Is this Batman ready and able to deal with these grave new threats, though? Robert Patinson’s portrayal of Batman, in this viewer’s opinion, could have been better, but was not bad enough to mark it a failure. The actor of “Twilight” fame didn’t do a poor job as the caped crusader, rather he actually seems to really make this particular version of the character come to life quite well. I’d say this movie’s take on Batman is unlike most others in the way that it obliquely acknowledges throughout the narrative that the idea of “Batman” is inherently ridiculous. As a response to trauma and tragedy, a young boy with a massive amount of wealth dedicates his talents and resources to dressing like a bat and beating the shit out of the urban poor and disenfranchised. It is rather silly. However, Pattinson’s Batman, or “Battinson,” really captures the idea that I think lies behind that joking perspective, which is that Batman as a character is fundamentally very sad and broken. He is so emotionally cracked that the only way he can cope is by adopting the visage of a bat and warring on crime. Unfortunately the way that the movie chooses to portray this is by making Robert Pattinson look like the laziest emo in the world.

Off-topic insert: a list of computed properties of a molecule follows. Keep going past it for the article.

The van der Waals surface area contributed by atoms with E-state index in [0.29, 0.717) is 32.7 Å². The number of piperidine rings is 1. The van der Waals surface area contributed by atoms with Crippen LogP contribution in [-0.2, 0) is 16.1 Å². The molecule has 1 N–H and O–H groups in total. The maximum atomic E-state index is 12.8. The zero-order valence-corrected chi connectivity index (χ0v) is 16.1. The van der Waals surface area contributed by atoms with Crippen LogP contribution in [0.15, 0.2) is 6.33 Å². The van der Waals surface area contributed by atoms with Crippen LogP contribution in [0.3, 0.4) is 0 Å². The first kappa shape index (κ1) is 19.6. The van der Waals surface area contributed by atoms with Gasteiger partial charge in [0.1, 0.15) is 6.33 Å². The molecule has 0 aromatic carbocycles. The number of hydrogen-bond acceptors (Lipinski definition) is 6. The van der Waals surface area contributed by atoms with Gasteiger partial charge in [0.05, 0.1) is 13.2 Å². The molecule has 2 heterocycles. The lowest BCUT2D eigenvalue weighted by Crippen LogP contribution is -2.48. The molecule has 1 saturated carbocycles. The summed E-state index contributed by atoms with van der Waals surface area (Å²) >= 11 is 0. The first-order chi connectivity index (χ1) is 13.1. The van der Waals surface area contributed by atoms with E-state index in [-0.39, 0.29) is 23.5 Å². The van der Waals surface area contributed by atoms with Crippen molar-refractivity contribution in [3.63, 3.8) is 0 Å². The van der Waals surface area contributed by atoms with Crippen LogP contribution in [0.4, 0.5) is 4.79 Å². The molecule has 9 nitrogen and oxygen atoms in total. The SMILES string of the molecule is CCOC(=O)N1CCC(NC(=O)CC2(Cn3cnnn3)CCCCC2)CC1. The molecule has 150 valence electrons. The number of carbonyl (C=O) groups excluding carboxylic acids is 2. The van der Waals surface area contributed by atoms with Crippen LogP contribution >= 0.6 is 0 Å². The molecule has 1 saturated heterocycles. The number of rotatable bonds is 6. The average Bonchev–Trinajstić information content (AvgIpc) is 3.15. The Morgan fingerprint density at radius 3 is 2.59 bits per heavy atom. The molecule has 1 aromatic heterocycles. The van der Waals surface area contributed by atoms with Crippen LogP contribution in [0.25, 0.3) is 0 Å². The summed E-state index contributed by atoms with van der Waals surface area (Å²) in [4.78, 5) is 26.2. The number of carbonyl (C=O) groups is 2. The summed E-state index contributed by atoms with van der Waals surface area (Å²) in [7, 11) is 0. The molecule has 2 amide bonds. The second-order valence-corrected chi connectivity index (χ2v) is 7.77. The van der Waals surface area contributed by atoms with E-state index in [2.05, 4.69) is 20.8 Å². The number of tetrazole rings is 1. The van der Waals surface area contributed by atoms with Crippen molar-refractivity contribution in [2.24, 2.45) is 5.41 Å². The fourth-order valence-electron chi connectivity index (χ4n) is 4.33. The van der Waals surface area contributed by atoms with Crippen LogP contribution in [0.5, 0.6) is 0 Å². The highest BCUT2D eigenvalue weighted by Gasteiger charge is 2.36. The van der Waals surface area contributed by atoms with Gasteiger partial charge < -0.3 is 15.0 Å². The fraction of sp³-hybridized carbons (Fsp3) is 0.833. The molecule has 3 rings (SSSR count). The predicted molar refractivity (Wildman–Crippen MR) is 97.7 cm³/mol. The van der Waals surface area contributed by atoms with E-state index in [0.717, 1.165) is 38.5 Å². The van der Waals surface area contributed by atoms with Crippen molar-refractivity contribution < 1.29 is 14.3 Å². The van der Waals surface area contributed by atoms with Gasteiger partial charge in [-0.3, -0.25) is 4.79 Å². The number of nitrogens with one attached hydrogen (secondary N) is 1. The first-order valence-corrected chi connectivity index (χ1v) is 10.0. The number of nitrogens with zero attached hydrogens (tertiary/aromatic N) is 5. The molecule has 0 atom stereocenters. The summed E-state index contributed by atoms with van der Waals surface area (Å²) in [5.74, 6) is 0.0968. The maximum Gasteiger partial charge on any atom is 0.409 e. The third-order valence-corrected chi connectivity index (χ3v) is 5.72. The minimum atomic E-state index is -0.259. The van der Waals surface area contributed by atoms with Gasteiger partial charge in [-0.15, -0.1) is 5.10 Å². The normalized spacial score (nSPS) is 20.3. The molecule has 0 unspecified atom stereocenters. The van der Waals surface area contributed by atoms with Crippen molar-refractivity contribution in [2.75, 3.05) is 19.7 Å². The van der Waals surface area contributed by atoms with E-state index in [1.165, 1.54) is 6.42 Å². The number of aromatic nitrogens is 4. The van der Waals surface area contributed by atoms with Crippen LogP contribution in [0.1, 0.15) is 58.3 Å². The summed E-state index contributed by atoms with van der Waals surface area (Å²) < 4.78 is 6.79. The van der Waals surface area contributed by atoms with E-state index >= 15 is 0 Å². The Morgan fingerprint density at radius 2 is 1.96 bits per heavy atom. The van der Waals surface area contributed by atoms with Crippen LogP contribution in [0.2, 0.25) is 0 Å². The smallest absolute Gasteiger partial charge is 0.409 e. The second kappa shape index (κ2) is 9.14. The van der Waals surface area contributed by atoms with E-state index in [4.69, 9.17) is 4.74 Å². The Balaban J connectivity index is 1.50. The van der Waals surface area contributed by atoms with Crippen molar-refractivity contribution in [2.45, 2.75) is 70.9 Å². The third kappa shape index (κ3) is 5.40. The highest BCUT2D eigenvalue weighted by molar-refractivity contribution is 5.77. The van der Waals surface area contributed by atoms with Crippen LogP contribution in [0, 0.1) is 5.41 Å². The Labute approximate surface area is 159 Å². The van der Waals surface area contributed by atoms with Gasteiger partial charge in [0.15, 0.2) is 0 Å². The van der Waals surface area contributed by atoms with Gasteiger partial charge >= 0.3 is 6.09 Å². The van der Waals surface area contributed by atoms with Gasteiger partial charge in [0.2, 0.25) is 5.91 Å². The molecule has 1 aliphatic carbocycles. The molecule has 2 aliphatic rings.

Pattinson in the costume looks imposing, imperial and threatening, all things that Batman should be. Patinson as just Bruce Wayne looks sad and tired. His voice is hollow, his eyes are routinely covered in grease paint that looks like war paint or a manner of avoiding identification and rather an example of how not to do your mascara, or at least not how Batman should do their mascara. Unlike in other versions of the character, both on and off the screen, this version lacks the multiple faces or personas that Batman usually juggles. He is Batman regardless of whether he is wearing a bow and tie or a cape and cowl, whether he is talking to Selina Kyle, his butler Alfred Pennyworth, or Commissioner Gordon — in this story still just a lieutenant — Pattinson plays Batman as Batman.